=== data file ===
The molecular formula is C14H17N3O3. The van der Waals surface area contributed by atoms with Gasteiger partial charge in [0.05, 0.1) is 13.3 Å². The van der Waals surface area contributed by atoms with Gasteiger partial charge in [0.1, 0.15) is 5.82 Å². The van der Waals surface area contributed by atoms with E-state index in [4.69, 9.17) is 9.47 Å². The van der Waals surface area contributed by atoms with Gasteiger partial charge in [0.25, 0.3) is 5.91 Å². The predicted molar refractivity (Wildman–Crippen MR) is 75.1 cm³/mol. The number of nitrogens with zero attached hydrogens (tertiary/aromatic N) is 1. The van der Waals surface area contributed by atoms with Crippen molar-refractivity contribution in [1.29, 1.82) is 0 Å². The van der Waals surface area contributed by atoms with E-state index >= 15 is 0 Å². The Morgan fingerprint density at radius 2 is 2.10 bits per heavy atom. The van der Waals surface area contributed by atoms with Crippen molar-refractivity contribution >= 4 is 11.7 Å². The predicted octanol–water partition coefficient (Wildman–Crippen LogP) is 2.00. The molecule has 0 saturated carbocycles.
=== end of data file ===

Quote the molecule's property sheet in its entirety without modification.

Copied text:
The molecular formula is C14H17N3O3. The van der Waals surface area contributed by atoms with Gasteiger partial charge in [0.05, 0.1) is 13.3 Å². The van der Waals surface area contributed by atoms with Gasteiger partial charge in [0.1, 0.15) is 5.82 Å². The van der Waals surface area contributed by atoms with E-state index in [4.69, 9.17) is 9.47 Å². The van der Waals surface area contributed by atoms with Gasteiger partial charge in [0.25, 0.3) is 5.91 Å². The predicted molar refractivity (Wildman–Crippen MR) is 75.1 cm³/mol. The number of nitrogens with zero attached hydrogens (tertiary/aromatic N) is 1. The van der Waals surface area contributed by atoms with Crippen molar-refractivity contribution in [1.29, 1.82) is 0 Å². The van der Waals surface area contributed by atoms with E-state index >= 15 is 0 Å². The Morgan fingerprint density at radius 2 is 2.10 bits per heavy atom. The van der Waals surface area contributed by atoms with Crippen molar-refractivity contribution >= 4 is 11.7 Å². The predicted octanol–water partition coefficient (Wildman–Crippen LogP) is 2.00. The molecule has 0 saturated carbocycles.